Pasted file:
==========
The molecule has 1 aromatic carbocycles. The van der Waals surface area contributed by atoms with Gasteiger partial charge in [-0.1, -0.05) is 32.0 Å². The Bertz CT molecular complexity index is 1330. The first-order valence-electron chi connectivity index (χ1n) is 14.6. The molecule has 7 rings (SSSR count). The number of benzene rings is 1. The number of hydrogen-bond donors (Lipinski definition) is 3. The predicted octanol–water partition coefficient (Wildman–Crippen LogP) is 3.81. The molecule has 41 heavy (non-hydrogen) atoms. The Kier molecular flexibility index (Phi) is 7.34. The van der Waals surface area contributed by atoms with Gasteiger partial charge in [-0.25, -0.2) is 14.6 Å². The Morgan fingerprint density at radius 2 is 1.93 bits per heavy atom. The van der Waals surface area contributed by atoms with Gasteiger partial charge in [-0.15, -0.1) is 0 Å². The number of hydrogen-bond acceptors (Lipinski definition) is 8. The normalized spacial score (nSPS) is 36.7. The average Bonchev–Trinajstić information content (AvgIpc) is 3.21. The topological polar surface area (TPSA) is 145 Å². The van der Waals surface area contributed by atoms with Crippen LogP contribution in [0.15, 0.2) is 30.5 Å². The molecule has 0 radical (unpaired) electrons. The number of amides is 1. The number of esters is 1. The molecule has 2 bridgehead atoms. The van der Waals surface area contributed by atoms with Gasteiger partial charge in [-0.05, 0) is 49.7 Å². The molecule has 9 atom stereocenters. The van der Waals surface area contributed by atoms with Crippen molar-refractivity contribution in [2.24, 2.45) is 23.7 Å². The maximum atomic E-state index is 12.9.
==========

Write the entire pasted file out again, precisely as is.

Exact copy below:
The molecule has 1 aromatic carbocycles. The van der Waals surface area contributed by atoms with Gasteiger partial charge in [-0.1, -0.05) is 32.0 Å². The Bertz CT molecular complexity index is 1330. The first-order valence-electron chi connectivity index (χ1n) is 14.6. The molecule has 7 rings (SSSR count). The number of benzene rings is 1. The number of hydrogen-bond donors (Lipinski definition) is 3. The predicted octanol–water partition coefficient (Wildman–Crippen LogP) is 3.81. The molecule has 41 heavy (non-hydrogen) atoms. The Kier molecular flexibility index (Phi) is 7.34. The van der Waals surface area contributed by atoms with Gasteiger partial charge in [-0.25, -0.2) is 14.6 Å². The Morgan fingerprint density at radius 2 is 1.93 bits per heavy atom. The van der Waals surface area contributed by atoms with Gasteiger partial charge in [-0.15, -0.1) is 0 Å². The number of hydrogen-bond acceptors (Lipinski definition) is 8. The normalized spacial score (nSPS) is 36.7. The average Bonchev–Trinajstić information content (AvgIpc) is 3.21. The topological polar surface area (TPSA) is 145 Å². The van der Waals surface area contributed by atoms with Crippen LogP contribution in [0.15, 0.2) is 30.5 Å². The molecule has 0 radical (unpaired) electrons. The number of amides is 1. The number of esters is 1. The molecule has 2 bridgehead atoms. The van der Waals surface area contributed by atoms with Gasteiger partial charge in [-0.05, 0) is 49.7 Å². The molecule has 9 atom stereocenters. The van der Waals surface area contributed by atoms with Crippen molar-refractivity contribution in [2.24, 2.45) is 23.7 Å². The maximum atomic E-state index is 12.9.